Initially I pretty much threw in whatever I could find in the garden centre. If there were three then I bought three and if there were five I bought five. Only in the last couple of years have I planned areas more but also bought in numbers to try and increase the repetition. So not unusually for such a large garden, we have created some separate rooms to provide some variety. Here is a quick summary:

• White garden – we initially said that this was influenced by Sissinghurst but after a guest told us that she was the archivist here we stopped saying it (that’s where we got the idea but in no way do we think that we are on a par with them).

• Cottage garden – this is a riot of blues, pinks and white. I think that this is the weakest part of the garden. I didn’t realise how hard it was to maintain this kind of the garden through the seasons. It all falls over by July. It’s also full of couch grass. Grr.

• Grass Garden – This is the area behind the guest rooms. Initially after the build this area was a mass of weeds. In fact after six months there was virtually a forest of tree lupins. Funnily enough guests loved it and ignored all the nettles and docks – ‘I love the countryside!’ was a common response. Now it has been planted with all sorts of ornamental grasses and wild flowers. Funnily enough we have spent quite a lot of money to create something that developed naturally!

• Japanese Inspired garden – this has only partly been completed. It’s been a bit of challenge – little rain, no running water and no rocks – all the constituent parts of the Japanese Garden. So much so that Guests look blankly when I mention it. I’m not surprised really. Give me a couple of years and all will become clear.

• Gravel Garden – this was the first part of the garden that we planted – because it was a long way from the house and the building work. For a long while it was a narrow strip leading to nowhere. Now there is a destination – a large space with a fire pit and a BBQ area. This new area was only planted at the end of 2021. After a dry summer it has a long way to go – I have been a bit complacent and things are not thriving. There are limits to how dry a dry garden can be if the plants haven’t had enough time to bed in

• Driveway – this is the most recent addition to the garden. For a long time the drive was lined with bamboo, bramble and old shrubs. At the end of 2022 we dug it all up in order to lay a cable for our car chargers. It’s now a mass of blue, yellow and orange. It’s struggling at the moment but hopefully it will be a welcoming site in the years to be (and not scratch the paintwork of cars). There are still some areas that are to be put in place – the area lining the lawn and the final section of the Japanese Garden. Jobs for the autumn and the winter!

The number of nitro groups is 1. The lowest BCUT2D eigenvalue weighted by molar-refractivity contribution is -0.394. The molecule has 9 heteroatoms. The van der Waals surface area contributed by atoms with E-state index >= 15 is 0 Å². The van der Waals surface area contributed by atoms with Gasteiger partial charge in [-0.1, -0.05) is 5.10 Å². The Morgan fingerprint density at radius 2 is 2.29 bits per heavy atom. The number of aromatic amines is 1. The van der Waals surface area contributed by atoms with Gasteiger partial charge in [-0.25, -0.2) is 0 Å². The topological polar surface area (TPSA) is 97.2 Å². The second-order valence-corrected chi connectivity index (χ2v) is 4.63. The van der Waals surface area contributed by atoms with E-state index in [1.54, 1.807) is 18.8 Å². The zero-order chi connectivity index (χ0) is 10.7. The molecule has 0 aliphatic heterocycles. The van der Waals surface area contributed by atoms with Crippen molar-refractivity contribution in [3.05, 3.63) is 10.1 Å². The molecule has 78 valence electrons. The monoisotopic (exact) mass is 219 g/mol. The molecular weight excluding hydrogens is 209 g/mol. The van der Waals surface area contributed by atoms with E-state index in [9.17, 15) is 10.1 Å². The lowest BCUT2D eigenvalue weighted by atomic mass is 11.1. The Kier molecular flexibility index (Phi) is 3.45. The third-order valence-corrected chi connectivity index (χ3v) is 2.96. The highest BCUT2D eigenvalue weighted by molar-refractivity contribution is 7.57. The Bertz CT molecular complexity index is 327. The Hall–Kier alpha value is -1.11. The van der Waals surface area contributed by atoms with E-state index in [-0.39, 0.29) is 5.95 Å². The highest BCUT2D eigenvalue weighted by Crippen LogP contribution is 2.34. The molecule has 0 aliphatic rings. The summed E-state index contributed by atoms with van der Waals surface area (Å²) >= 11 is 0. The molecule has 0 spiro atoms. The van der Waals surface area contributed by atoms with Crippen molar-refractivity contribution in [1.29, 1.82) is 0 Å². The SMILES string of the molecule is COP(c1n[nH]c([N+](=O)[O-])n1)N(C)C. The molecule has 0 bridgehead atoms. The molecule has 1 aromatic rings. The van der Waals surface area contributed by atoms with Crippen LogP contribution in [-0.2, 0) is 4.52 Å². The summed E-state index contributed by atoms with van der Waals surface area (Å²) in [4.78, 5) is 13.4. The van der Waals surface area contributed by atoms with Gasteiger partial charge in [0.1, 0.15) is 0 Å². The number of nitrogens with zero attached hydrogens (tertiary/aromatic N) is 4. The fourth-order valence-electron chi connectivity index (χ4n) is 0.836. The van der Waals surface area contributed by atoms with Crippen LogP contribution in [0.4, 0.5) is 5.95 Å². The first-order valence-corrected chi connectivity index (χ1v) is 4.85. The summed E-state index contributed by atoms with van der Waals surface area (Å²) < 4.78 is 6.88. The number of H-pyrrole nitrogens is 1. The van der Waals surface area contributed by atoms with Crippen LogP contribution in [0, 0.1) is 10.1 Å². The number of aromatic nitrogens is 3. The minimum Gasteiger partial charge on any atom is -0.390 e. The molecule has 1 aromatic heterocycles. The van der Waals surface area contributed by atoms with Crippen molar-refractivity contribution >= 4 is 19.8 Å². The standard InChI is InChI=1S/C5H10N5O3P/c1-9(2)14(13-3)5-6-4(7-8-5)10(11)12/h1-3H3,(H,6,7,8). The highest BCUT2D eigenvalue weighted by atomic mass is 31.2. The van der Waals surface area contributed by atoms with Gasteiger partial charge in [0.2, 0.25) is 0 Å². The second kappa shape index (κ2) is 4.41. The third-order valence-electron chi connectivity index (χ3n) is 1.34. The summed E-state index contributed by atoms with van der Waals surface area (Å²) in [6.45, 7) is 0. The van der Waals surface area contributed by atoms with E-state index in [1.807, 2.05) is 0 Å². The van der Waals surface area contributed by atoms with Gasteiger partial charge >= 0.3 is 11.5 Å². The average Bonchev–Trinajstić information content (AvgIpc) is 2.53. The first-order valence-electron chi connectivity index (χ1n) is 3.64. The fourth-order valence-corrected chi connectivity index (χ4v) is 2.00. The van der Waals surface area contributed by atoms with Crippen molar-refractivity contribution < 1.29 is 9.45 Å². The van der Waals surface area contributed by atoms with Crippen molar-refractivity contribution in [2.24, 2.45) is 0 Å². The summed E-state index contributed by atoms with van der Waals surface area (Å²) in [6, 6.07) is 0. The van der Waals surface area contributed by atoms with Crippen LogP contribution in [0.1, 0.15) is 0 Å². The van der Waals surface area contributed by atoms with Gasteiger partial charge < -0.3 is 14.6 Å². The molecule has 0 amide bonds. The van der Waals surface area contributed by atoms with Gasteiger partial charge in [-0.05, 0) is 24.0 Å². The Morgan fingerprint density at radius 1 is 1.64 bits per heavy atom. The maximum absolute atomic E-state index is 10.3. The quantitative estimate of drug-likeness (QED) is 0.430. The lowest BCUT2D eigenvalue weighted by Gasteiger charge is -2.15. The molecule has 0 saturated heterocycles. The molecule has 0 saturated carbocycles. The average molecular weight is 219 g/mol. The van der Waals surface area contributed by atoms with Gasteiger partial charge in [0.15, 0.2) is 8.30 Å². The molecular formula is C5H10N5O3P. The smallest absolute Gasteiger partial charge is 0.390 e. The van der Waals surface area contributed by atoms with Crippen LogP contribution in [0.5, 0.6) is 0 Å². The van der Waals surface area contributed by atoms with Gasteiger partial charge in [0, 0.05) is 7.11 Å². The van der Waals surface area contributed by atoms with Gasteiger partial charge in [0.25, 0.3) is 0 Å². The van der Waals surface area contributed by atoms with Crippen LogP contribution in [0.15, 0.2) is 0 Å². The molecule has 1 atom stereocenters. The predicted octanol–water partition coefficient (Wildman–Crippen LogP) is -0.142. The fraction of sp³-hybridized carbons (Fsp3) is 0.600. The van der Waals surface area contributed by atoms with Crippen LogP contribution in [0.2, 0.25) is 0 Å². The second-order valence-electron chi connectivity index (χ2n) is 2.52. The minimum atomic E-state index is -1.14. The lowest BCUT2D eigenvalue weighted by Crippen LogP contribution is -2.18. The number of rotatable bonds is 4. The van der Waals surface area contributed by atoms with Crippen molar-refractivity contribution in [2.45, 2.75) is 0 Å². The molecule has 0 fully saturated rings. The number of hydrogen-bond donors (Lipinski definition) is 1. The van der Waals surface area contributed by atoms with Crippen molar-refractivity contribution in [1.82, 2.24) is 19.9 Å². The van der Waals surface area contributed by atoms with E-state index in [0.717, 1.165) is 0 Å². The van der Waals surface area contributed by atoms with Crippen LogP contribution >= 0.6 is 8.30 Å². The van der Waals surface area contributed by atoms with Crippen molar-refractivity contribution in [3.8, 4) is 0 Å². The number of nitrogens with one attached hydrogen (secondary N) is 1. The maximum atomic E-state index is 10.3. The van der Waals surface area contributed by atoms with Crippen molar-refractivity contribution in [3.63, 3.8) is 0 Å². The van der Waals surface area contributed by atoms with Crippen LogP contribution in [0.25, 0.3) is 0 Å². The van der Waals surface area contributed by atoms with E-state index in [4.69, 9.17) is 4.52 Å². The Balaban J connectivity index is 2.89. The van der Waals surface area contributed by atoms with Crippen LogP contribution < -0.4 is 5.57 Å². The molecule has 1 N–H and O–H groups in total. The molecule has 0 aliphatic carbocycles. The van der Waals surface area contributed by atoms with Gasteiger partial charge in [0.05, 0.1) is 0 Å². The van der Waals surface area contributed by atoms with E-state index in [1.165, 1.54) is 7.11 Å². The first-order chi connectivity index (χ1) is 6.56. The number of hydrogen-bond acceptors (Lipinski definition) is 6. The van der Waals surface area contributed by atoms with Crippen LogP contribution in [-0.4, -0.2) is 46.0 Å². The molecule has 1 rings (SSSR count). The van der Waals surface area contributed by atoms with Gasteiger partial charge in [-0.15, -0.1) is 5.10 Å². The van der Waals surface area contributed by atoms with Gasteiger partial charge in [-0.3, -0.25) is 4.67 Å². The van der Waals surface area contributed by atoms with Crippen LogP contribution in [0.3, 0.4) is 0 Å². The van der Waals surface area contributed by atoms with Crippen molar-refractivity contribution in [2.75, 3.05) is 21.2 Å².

So that’s a little introduction… I guess that the obvious thing to say is ‘come and see it for yourself!’.


Pond Life

From the start we wanted a pond – but it takes a Covid lockdown to provide enough time to make one!  

The Pond is the first part of a larger Japanese influenced ‘Stroll’ garden – with the aim of creating a peaceful understated space to sit and relax.

Unfortunately before we could start we had to hack back the rampant bamboo that we had allowed to get out of control.  People don’t often consider a pickaxe a gardening tool but it is absolutely the right one for the job.  You also need to be super vigilant as the smallest piece of root is enough to send a shoot rocketing into the air.  I can’t help but think that the shoots look slightly evil!

Once the ground had been cleared of the bamboo and nettles we had to dig the hole.  The shape is a traditional Japanese one – apparently originally based on a Chinese character for ‘heart’.  Fortunately the soil is very sandy and relatively easy to shovel.  It was exhausting nonetheless – it needs to be at least a metre deep in areas to ensure that it never freezes over at the weekend.  Several days in and I was wondering why we didn’t use a digger.  Ultimately it was good exercise and it did mean that I could keep an eye on the stray bamboo roots.  At the some point it did look as though open cast mining had arrived at the Suffolk Coast.

Unfortunately we had to fill the pond with tap water.  It’s not ideal – a waste of drinking water – but to try and wait for rain water in Suffolk could take years.  It does mean with all that chlorine it was initially a very wildlife – friendly environment.  That said, it is amazing how quickly life finds it’s way in.  Pond skaters, water boatmen and mosquito larvae (!) moved in pretty quickly.  Fortunately for us (less for the mosquitos), after a couple of weeks, our neighbor came round, with an ice cream tub full of smooth newts. 

They had been quietly hibernating under a concrete slab.  They were a little surprised to be tipped (gently of course) into the pond, but they have settled in.  The pond has three pebble beaches and shallow areas to allow creatures to find their way in and out.  Next year we will be on the look out for frog spawn to add to our amphibian collection.

A few weeks later, once the pond had settled in and sourced ten Rudd (muddy brown with orange fins) from a friend’s pond and then added in a couple Tench (bottom feeders that I haven’t actually seen – but they are there).  They are now swim around in a shoal.  We just have to hope that the herons don’t spot them or else it would be short lived.  They seem happy enough as the pond is now full of fry.

We have planted plants on the banks with traditional Japanese plants – Japanese holly, that can be clipped into mounds, azalea, hostas, acers, Solomon’s Seal, black Ophiopogon, Liriope and ferns.  They are all small plants so they look a little teletubby at the moment but hopefully they will mature in a few years into something respectable.



Five Acre Barn news

Well its almost been a year since the last Five Acre Barn post.  I realise that there are probably not many (any) people hanging on our every update…. but if you have a blog then I think that you are supposed to write something on a regular basis.

So here is a quick update.